What is it about?
We analyzed an at-baseline young and generally healthy type 1 diabetes cohort, the DCCT cohort, with no cardiovascular complications but mild to moderate microvascular complications, namely retinopathy. This cohort was followed for roughly 30 years. With our analysis, we show for the first time that the effect of severe hypoglycemia on ischemic heart disease (IHD) in a young type 1 diabetes cohort is modified by markers of baseline microvascular disease severity. With increasing baseline duration of diabetes, retinopathy severity level, or Diabetes Complication Severity Index (DCSI), the effect of severe hypoglycemia expressed by the hazard ratio for IHD based on severe hypoglycemia becomes stronger. We found that severe hypoglycemia was a significant ischemic heart disease factor for young type 1 diabetes patients who presented with longer diabetes duration, higher retinopathy severity levels, or higher DCSI levels.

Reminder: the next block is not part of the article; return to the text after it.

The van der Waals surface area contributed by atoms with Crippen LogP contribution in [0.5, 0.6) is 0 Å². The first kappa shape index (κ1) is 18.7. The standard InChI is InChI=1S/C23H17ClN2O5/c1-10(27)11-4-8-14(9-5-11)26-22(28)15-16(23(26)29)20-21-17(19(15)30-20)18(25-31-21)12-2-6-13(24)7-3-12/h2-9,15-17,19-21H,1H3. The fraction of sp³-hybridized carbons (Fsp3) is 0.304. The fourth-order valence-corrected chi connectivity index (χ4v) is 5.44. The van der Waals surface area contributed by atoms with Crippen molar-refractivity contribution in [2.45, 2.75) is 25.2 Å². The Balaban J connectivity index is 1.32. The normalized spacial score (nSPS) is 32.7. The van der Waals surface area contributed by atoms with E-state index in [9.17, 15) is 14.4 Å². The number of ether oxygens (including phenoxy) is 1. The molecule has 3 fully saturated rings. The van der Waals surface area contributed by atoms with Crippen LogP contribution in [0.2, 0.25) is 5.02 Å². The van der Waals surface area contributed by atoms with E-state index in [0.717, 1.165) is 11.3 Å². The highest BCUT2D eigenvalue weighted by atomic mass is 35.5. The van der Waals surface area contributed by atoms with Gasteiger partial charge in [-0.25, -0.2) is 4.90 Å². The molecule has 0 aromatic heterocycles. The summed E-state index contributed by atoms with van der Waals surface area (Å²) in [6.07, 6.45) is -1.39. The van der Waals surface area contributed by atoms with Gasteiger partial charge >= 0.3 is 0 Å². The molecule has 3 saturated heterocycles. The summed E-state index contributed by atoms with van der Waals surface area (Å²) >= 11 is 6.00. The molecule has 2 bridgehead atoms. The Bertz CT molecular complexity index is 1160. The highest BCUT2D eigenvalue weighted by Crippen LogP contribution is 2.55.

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Why is it important?
Our analysis highlights the importance of treating both glycemic control and severe hypoglycemia as cardiovascular risk factors in diabetes and managing them accordingly. Just recently, although in type 2 diabetes, it has been emphasized that special attention should be directed toward severe hypoglycemia reduction in the older diabetes population with comorbidity. We now show for the first time that this special attention needs to include younger type 1 diabetes individuals with microvascular disease, namely retinopathy, to reduce ischemic heart disease risk.
Read the Original
This page is a summary of: Modification of the Association Between Severe Hypoglycemia and Ischemic Heart Disease by Surrogates of Vascular Damage Severity in Type 1 Diabetes During ∼30 Years of Follow-up in the DCCT/EDIC Study, Diabetes Care, July 2021, American Diabetes Association, DOI: 10.2337/dc20-2757.
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